On the other hand, Iranian construction companies also seemed happy to exploit cheaper Afghan labor.
Also south of the river is Vank Cathedral, just one of the Christian churches in Isfahan. Even though I am atheist, I thought it would be an interesting experience to go to a Christmas service in Iran. But as the church is Armenian, Christmas was not yet celebrated and I would have had to wait until 6 January.
There are several active synagogues in Isfahan, too. Another one of the many surprises that Iran holds.
But, like everywhere in the Middle East and probably the world, there is anti-Semitism too, and it often comes to the forefront when people hear I am from Germany. They seem to hope that all Germans are Nazis.
In the evening, as I came back to my hotel, the guy at the reception stopped me. “You are from Germany, right?” he asked. “Yes.” It was normal that I attracted attention as a foreigner. During my whole two weeks in Iran, I only met two other non-Middle-Eastern foreigners, a British couple working in the United Arab Emirates. “Wait a moment, I have something for you,” he smiled. I wondered what it would be, assuming that he wanted to show me some Bundesliga paraphernalia or photos from the time his parents had visited Neuschwanstein. He came back from his office and proudly handed me a copy of Les Protocoles des Sages de Sion. Understanding enough French to immediately identify it as that infamous anti-Semitic forgery, I pushed the book back disdainfully and switched to Hebrew, replying “lo toda, laila tov,” hoping he would at least be able to identify the language.
I only learnt on a subsequent trip to Iran that some Iranians subscribe to the strange notion of Aryanism, believing that Persians, Germans and maybe Norwegians are from the same superior race. Actually, the name “Iran” derives from the Old-Iranian word for “Aryan” which meant the same as “Iranian”. But that’s such a crazy and funny story that it will be subject of a separate article.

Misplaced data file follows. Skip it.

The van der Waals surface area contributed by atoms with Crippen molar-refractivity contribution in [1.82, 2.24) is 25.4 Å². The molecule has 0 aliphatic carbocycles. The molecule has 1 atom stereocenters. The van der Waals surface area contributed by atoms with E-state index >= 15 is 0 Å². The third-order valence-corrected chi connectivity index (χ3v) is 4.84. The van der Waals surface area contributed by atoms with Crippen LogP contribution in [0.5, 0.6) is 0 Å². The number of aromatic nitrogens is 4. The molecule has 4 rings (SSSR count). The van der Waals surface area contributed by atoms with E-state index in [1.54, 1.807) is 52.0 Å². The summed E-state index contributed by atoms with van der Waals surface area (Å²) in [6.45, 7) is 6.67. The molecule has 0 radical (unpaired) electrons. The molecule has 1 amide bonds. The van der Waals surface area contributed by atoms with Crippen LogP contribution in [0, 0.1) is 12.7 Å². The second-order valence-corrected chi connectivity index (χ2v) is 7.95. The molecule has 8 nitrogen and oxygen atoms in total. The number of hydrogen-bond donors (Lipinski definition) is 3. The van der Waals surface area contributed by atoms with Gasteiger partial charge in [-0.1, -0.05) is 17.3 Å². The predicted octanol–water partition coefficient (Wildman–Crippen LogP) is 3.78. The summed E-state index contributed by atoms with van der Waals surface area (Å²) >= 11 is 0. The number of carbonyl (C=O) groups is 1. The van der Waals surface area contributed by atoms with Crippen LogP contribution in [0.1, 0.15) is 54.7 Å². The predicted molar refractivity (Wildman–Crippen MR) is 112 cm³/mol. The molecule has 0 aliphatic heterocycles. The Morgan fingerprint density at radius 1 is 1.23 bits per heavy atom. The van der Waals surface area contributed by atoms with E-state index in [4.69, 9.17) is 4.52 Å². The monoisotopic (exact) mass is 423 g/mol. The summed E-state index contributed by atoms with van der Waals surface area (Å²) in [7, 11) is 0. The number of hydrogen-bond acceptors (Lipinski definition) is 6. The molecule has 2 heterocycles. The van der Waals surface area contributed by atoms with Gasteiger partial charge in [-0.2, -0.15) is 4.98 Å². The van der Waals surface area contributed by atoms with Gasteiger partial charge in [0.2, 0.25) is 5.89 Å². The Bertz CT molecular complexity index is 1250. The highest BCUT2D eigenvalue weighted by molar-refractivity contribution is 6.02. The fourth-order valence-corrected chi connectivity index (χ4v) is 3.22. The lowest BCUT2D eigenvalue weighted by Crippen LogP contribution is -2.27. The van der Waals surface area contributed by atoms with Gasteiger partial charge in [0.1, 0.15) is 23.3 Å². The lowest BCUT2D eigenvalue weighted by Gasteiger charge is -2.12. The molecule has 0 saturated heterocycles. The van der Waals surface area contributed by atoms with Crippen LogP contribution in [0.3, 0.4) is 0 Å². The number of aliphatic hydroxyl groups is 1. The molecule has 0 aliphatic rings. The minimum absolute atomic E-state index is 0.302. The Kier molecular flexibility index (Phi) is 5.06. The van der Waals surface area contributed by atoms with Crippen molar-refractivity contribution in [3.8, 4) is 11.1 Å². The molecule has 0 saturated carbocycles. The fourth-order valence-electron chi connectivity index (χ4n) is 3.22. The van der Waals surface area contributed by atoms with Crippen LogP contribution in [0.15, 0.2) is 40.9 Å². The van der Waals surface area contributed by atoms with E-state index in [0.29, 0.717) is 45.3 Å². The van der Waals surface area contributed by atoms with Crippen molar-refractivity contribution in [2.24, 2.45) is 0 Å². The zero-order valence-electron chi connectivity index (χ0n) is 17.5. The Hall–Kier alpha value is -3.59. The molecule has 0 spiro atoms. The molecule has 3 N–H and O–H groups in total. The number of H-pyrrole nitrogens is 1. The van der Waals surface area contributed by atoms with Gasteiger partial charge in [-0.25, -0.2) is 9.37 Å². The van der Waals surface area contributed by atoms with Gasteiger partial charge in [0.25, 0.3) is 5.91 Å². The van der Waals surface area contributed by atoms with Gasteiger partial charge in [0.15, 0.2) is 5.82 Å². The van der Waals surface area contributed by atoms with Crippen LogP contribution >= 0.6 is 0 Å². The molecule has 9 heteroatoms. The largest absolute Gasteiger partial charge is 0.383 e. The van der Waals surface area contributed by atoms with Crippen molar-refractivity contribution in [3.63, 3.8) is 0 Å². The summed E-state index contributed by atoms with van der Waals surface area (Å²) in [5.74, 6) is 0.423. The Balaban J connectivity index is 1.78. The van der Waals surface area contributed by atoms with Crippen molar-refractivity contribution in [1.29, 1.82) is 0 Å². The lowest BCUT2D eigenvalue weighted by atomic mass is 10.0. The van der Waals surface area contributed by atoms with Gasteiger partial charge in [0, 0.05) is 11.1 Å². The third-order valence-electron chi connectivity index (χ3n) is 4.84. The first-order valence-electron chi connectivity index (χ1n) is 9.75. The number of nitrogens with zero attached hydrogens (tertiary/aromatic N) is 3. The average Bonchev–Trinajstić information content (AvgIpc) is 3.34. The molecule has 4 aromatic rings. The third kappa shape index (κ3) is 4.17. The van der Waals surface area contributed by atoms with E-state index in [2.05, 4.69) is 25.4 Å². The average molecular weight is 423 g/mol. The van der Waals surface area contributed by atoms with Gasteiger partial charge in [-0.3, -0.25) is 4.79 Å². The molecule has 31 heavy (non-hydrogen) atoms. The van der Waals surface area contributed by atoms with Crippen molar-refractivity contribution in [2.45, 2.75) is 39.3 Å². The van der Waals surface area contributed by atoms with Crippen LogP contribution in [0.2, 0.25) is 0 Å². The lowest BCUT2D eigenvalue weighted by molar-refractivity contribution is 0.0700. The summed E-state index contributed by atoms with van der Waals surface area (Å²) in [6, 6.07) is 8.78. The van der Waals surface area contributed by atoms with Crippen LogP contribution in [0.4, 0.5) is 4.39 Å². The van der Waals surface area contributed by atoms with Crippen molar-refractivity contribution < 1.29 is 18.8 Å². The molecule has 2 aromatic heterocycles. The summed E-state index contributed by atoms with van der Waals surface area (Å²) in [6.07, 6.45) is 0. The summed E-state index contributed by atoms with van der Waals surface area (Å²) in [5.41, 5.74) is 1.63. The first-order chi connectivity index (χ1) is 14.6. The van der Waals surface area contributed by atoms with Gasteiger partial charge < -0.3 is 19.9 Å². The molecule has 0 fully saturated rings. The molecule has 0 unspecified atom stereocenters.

Some of the minarets are so tall that I am not surprised that muezzins nowadays play cassettes or CDs for the call to prayer instead of climbing up that tower five times a day.
I have no idea what the text on the column behind me said. That’s the risk of traveling without learning the language first. Actually, I tried to learn Persian a bit, but I never got beyond the first letter of the alphabet, which is like all letters spelt differently depending on whether it stands at the beginning, the middle or the end of a word. – I would rather go to Tajikistan and learn Persian with Cyrillic script.
After I had taken a taxi to the airport, the driver couldn’t give me change on a 200,000-rial bill. The fare was 50,000 rials. “No problem,” I suggested, “I will quickly go to the terminal, buy a Zam Zam Cola and get some change. I can leave my bag here, so that you know I will come back.” The driver, who had played a cassette of his own undercover rock band on the way to the airport, wanted nothing of this. “No, no, take all your luggage, go ahead, check it in, and then – if you still have time before your flight leaves- you can come back to pay me. I will wait.” It was 5:30 in the morning and not very busy, so I made it. About 15 minutes later, I walked up to the taxi and had to wake the driver. He was not the least surprised to see a complete stranger who was about to leave the city and who could have simply flown off without paying the fare, without any fear of repercussions, return.
When you notice such a level of trust among strangers somewhere, you know that a place is safe.
I flew to Shiraz, which again was quite different from both Tehran and Isfahan.
Photographed in Chisinau, Moldova.
I heard that cat photos make blogs more popular.
Luckily, my mother sent these photos of her two cats Emma (brown) and Timmy (grey).